Home School Life Journal From Preschool to High School

Home School Life Journal ........... Ceramics by Katie Bergenholtz
"Let us strive to make each moment beautiful."
Saint Francis DeSales

Las Posadas Mexican Teatime

Posada is Spanish for "lodging" and it is said in plural because it is celebrated for nine days, December 16-24th. Typically, each family in a neighborhood will schedule a night for the Posada to be held at their house. Every home has a nativity scene and the hosts of the Posada act as the innkeepers. The neighborhood children and adults are the peregrinos, or pilgrims, who have to request lodging by going house to house singing a traditional song about the peregrinos. All the peregrinos carry small lit candles in their hands, and four people carry small statues of Joseph leading a donkey, on which Mary is riding. The head of the procession will have a candle inside a paper lamp shade. At each house, the resident responds by refusing lodging, also in song, until the weary travelers reach the designated site for the party, where Mary and Joseph are finally recognized and allowed to enter. Once the "innkeepers" let them in, the group of guests come into the home and kneel around the Nativity scene to pray, typically, the Rosary. Latin American countries have continued to celebrate this holiday to this day, with very few changes to the tradition. In some places, the final location may be a church instead of a home. Individuals may actually play the various parts of María (Mary) and Joseph with the expectant mother riding a real burro, with attendants such as angels and shepherds acquired along the way, or the peregrinos may carry images of the holy personages instead. At the end of the long journey, there will be villancicos (Christmas carols), children will break open piñatas.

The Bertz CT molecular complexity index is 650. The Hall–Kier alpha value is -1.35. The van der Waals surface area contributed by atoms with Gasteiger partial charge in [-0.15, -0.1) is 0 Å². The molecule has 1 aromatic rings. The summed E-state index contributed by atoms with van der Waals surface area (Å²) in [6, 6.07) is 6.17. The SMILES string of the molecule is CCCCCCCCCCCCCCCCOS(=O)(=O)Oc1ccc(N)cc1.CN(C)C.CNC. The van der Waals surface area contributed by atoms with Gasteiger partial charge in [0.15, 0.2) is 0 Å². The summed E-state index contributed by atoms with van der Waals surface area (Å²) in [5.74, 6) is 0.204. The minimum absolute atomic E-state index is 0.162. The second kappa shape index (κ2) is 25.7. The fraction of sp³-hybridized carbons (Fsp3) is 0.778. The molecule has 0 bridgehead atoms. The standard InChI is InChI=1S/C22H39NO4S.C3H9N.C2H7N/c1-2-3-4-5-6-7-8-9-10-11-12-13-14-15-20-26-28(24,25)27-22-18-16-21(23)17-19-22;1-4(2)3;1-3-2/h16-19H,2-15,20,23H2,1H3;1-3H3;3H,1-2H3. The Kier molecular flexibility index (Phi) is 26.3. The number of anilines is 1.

While we are talking about Spanish Christmas and while we are studying the Middle Age/Renaissance, I thought I would mention the traditonal Spanish Christmas Carol, Riu, Riu, Chiu,  which is of the type known as a 'villancico', dating from the 16th century.

Here it is done by the Monkees...

A simple teatime of Cinnamon-Sugar Snowflakes and Mexican Hot Chocolate seemed like a good way to celebrate this Spanish-Mexican tradition.
Getting out the nativities seemed like an appropriate thing to do today as well.
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  1. Totally remembering this for next year

  2. Hey, hey somos los monos! Terrific :)


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